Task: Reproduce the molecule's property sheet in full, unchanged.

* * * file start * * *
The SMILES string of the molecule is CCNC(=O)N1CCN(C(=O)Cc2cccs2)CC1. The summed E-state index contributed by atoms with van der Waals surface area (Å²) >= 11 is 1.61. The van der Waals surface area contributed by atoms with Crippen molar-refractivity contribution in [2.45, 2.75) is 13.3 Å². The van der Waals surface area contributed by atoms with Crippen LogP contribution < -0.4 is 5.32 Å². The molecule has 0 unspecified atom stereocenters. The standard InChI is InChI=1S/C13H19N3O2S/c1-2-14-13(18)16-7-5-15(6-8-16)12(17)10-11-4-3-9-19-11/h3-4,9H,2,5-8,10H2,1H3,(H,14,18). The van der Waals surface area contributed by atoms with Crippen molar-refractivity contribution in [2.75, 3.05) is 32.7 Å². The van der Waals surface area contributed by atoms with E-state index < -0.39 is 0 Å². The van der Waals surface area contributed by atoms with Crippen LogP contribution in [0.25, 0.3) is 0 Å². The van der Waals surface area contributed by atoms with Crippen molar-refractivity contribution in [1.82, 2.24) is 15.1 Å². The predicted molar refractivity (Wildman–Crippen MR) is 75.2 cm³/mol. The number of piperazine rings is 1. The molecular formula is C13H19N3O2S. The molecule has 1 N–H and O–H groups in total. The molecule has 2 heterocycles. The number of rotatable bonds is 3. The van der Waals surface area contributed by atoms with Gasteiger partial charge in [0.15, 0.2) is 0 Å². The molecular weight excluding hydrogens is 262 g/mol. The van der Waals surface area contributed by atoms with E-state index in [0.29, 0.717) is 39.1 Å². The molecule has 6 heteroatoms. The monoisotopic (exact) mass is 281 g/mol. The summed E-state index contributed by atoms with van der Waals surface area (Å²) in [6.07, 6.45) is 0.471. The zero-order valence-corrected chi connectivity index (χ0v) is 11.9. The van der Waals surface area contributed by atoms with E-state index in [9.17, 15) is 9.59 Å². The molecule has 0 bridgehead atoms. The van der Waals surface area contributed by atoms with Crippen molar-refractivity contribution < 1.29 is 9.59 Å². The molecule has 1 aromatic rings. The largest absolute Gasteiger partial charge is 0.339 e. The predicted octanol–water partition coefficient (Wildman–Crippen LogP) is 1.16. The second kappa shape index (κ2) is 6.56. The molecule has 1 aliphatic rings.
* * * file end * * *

The SMILES string of the molecule is CCNC(=O)N1CCN(C(=O)Cc2cccs2)CC1. The summed E-state index contributed by atoms with van der Waals surface area (Å²) >= 11 is 1.61. The van der Waals surface area contributed by atoms with Crippen molar-refractivity contribution in [2.45, 2.75) is 13.3 Å². The van der Waals surface area contributed by atoms with Crippen LogP contribution < -0.4 is 5.32 Å². The molecule has 0 unspecified atom stereocenters. The standard InChI is InChI=1S/C13H19N3O2S/c1-2-14-13(18)16-7-5-15(6-8-16)12(17)10-11-4-3-9-19-11/h3-4,9H,2,5-8,10H2,1H3,(H,14,18). The van der Waals surface area contributed by atoms with Crippen molar-refractivity contribution in [2.75, 3.05) is 32.7 Å². The van der Waals surface area contributed by atoms with E-state index < -0.39 is 0 Å². The van der Waals surface area contributed by atoms with Crippen LogP contribution in [0.25, 0.3) is 0 Å². The van der Waals surface area contributed by atoms with Crippen molar-refractivity contribution in [1.82, 2.24) is 15.1 Å². The predicted molar refractivity (Wildman–Crippen MR) is 75.2 cm³/mol. The number of piperazine rings is 1. The molecular formula is C13H19N3O2S. The molecule has 1 N–H and O–H groups in total. The molecule has 2 heterocycles. The number of rotatable bonds is 3. The van der Waals surface area contributed by atoms with Gasteiger partial charge in [0.15, 0.2) is 0 Å². The molecular weight excluding hydrogens is 262 g/mol. The van der Waals surface area contributed by atoms with E-state index in [0.29, 0.717) is 39.1 Å². The molecule has 6 heteroatoms. The monoisotopic (exact) mass is 281 g/mol. The summed E-state index contributed by atoms with van der Waals surface area (Å²) in [6.07, 6.45) is 0.471. The zero-order valence-corrected chi connectivity index (χ0v) is 11.9. The van der Waals surface area contributed by atoms with E-state index in [9.17, 15) is 9.59 Å². The molecule has 0 bridgehead atoms. The van der Waals surface area contributed by atoms with Crippen molar-refractivity contribution < 1.29 is 9.59 Å². The molecule has 1 aromatic rings. The largest absolute Gasteiger partial charge is 0.339 e. The predicted octanol–water partition coefficient (Wildman–Crippen LogP) is 1.16. The second kappa shape index (κ2) is 6.56. The molecule has 1 aliphatic rings.